New vs Used SSD Performance

We begin our look at how the overhead of managing pages impacts SSD performance with iometer. The table below shows iometer random write performance; there are two rows for each drive, one for “new” performance after a secure erase and one for “used” performance after the drive has been well used.

4KB Random Write Speed New "Used"
Intel X25-E   31.7 MB/s
Intel X25-M 39.3 MB/s 23.1 MB/s
JMicron JMF602B MLC 0.02 MB/s 0.02 MB/s
JMicron JMF602Bx2 MLC 0.03 MB/s 0.03 MB/s
OCZ Summit 12.8 MB/s 0.77 MB/s
OCZ Vertex 8.2 MB/s 2.41 MB/s
Samsung SLC 2.61 MB/s 0.53 MB/s
Seagate Momentus 5400.6 0.81 MB/s -
Western Digital Caviar SE16 1.26 MB/s -
Western Digital VelociRaptor 1.63 MB/s -

 

Note that the “used” performance should be the slowest you’ll ever see the drive get. In theory, all of the pages are filled with some sort of data at this point.

All of the drives, with the exception of the JMicron based SSDs went down in performance in the “used” state. And the only reason the JMicron drive didn’t get any slower was because it is already bottlenecked elsewhere; you can’t get much slower than 0.03MB/s in this test.

These are pretty serious performance drops; the OCZ Vertex runs at nearly 1/4 the speed after it’s been used and Intel’s X25-M can only crunch through about 60% the IOs per second that it did when brand new.

So are SSDs doomed? Is performance going to tank over time and make these things worthless?


"Used" SSD performance vs. conventional hard drives.

Pay close attention to the average write latency in the graph above. While Intel’s X25-M pulls an extremely fast sub-0.3ms write latency normally, it levels off at 0.51ms in its used mode. The OCZ Vertex manages a 1.43ms new and 4.86ms used. There’s additional overhead for every write but a well designed SSD will still manage extremely low write latencies. To put things in perspective, look at these drives at their worst compared to Western Digital’s VelociRaptor.The degraded performance X25-M still completes write requests in around 1/8 the time of the VelociRaptor. Transfer speeds are still 8x higher as well.

Note that not all SSDs see their performance drop gracefully. The two Samsung based drives perform more like hard drives here, but I'll explain that tradeoff much later in this article.

How does this all translate into real world performance? I ran PCMark Vantage on the new and used Intel drive to see how performance changed.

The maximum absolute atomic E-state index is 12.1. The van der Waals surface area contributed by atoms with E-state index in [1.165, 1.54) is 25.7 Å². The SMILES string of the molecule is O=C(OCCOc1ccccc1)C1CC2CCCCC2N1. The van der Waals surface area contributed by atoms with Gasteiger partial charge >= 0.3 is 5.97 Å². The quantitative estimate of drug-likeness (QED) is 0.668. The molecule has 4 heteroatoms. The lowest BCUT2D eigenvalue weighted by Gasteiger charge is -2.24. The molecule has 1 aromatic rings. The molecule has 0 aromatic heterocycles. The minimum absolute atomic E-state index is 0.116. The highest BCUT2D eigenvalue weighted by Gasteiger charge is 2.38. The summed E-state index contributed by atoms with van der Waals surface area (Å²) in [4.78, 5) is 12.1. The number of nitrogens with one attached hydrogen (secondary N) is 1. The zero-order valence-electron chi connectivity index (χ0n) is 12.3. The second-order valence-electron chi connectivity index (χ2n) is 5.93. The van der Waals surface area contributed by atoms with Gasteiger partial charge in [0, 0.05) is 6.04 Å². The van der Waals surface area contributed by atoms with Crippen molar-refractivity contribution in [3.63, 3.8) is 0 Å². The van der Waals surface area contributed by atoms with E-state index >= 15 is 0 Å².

PCMark Overall Score New "Used" % Drop
Intel X25-M 11902 11536 3%
OCZ Summit 10972 9916 9.6%
OCZ Vertex 11253 9836 14.4%
Samsung SLC 10143 9118 10.1%
Seagate Momentus 5400.6 6817 - -
Western Digital VelociRaptor 7500 - -

 

The real world performance hit varies from 0 - 14% depending on the drive. While the drives are still faster than a regular hard drive, performance does drop in the real world by a noticeable amount. The trim command would keep the drive’s performance closer to its peak for longer, but it would not have prevented this from happening.

PCMark Vantage HDD Test New "Used" % Drop
Intel X25-M 29879 23252 22%
JMicron JMF602Bx2 MLC 11613 11283 3%
OCZ Summit 25754 16624 36%
OCZ Vertex 20753 17854 14%
Samsung SLC 17406 12392 29%
Seagate Momentus 5400.6 3525 -  
Western Digital VelociRaptor 6313 -  

 

HDD specific tests show much more severe drops, ranging from 20 - 40% depending on the drive. Despite the performance drop, these drives are still much faster than even the fastest hard drives.

Simulating a Used Drive SSD Aging: Read Speed is Largely Unaffected
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  • Hrel - Thursday, April 09, 2009 - link

    Instead of making me dinner can you send me that test system instead??? Please!!! Reply
  • Hrel - Thursday, April 09, 2009 - link

    I was wondering what controller the OCZ solid Series is based on??? Will I experience hiccups with that drive or not? Is the point of my question. Reply
  • sfisher64 - Wednesday, April 08, 2009 - link

    I just purchased a Dell Latitude E6400 with a 64GB Ultra Performance Solid State Drive. Does anyone know what type of drive this is, and where it fits in the spectrum described in this article? Reply
  • Baffo - Saturday, April 11, 2009 - link

    The Dells use the Samsung drives (you should see this on the bottom if you pull it out). However, as much as I wish this was one of the newer controllers (I have a few of these at work as well), the testing cycles demanded by Dell probably mean these are the older controllers. Reply
  • marraco - Tuesday, April 07, 2009 - link

    This article is popular :) Reply
  • BLHealthy4life - Monday, April 06, 2009 - link

    Intel 9.1.1.1010 (Intel) Where are these drivers? I can only find version 1007 and not 1010....

    Thanks
    Reply
  • BLHealthy4life - Sunday, April 12, 2009 - link

    found it....

    Intel obviously keeps the X58 chipset drivers current for their own boards, just not other mfgs boards....

    They installed fine on my R2E..

    BL
    Reply
  • irondukes - Friday, April 03, 2009 - link

    Hi-- Do SLCs suffer from performance degradation, or are the controllers pretty agressive at erasing the data since they have far longer read-write cycles? Please help! Deciding between an X25E and X25M Reply
  • mdavies - Friday, April 03, 2009 - link

    I'm reading this about a day late - got my Patriot PE256GS25SSDR 2.5" 256GB yesterday since I'm bad about destroying hard drives. this drive, in a word, was excruciating. I'll be replacing it with one of your recommended drives today.

    Thanks
    Reply
  • sotoa - Friday, April 03, 2009 - link

    Long time reader, first time post.
    I really liked the background story and appreciate how Anand delves deep into the the SSD's (as well as other products in other articles).

    Thanks for looking out for the little guy!
    Keep up the great work!
    Reply

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